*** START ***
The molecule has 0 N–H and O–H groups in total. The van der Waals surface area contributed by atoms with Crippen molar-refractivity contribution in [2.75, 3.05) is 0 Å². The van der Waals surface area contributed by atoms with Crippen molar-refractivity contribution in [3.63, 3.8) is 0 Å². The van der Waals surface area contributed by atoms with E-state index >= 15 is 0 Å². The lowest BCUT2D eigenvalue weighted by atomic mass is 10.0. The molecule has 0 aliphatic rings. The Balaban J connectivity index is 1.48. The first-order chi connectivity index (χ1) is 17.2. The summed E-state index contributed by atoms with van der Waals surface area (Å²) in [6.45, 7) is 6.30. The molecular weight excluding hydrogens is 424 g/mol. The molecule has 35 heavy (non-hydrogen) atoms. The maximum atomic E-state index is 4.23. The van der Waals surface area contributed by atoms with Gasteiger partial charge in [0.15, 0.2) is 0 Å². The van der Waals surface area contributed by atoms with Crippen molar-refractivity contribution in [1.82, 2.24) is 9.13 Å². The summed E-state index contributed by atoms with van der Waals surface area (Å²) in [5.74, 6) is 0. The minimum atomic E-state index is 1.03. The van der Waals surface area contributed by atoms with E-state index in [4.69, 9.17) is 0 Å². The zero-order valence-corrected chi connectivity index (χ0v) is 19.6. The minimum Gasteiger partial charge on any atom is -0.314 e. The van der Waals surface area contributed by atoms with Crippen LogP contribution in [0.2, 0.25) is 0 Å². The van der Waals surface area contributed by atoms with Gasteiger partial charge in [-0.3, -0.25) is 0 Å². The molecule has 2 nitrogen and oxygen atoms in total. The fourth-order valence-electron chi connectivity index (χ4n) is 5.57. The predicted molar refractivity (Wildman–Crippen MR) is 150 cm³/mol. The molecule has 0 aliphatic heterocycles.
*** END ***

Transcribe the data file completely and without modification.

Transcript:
The molecule has 0 N–H and O–H groups in total. The van der Waals surface area contributed by atoms with Crippen molar-refractivity contribution in [2.75, 3.05) is 0 Å². The van der Waals surface area contributed by atoms with Crippen molar-refractivity contribution in [3.63, 3.8) is 0 Å². The van der Waals surface area contributed by atoms with E-state index >= 15 is 0 Å². The lowest BCUT2D eigenvalue weighted by atomic mass is 10.0. The molecule has 0 aliphatic rings. The Balaban J connectivity index is 1.48. The first-order chi connectivity index (χ1) is 17.2. The summed E-state index contributed by atoms with van der Waals surface area (Å²) in [6.45, 7) is 6.30. The molecular weight excluding hydrogens is 424 g/mol. The molecule has 35 heavy (non-hydrogen) atoms. The maximum atomic E-state index is 4.23. The van der Waals surface area contributed by atoms with Gasteiger partial charge in [0.15, 0.2) is 0 Å². The van der Waals surface area contributed by atoms with Crippen molar-refractivity contribution in [1.82, 2.24) is 9.13 Å². The summed E-state index contributed by atoms with van der Waals surface area (Å²) in [5.74, 6) is 0. The minimum atomic E-state index is 1.03. The van der Waals surface area contributed by atoms with E-state index in [4.69, 9.17) is 0 Å². The zero-order valence-corrected chi connectivity index (χ0v) is 19.6. The minimum Gasteiger partial charge on any atom is -0.314 e. The van der Waals surface area contributed by atoms with Crippen LogP contribution in [0.2, 0.25) is 0 Å². The van der Waals surface area contributed by atoms with Gasteiger partial charge in [-0.3, -0.25) is 0 Å². The molecule has 2 nitrogen and oxygen atoms in total. The fourth-order valence-electron chi connectivity index (χ4n) is 5.57. The predicted molar refractivity (Wildman–Crippen MR) is 150 cm³/mol. The molecule has 0 aliphatic heterocycles.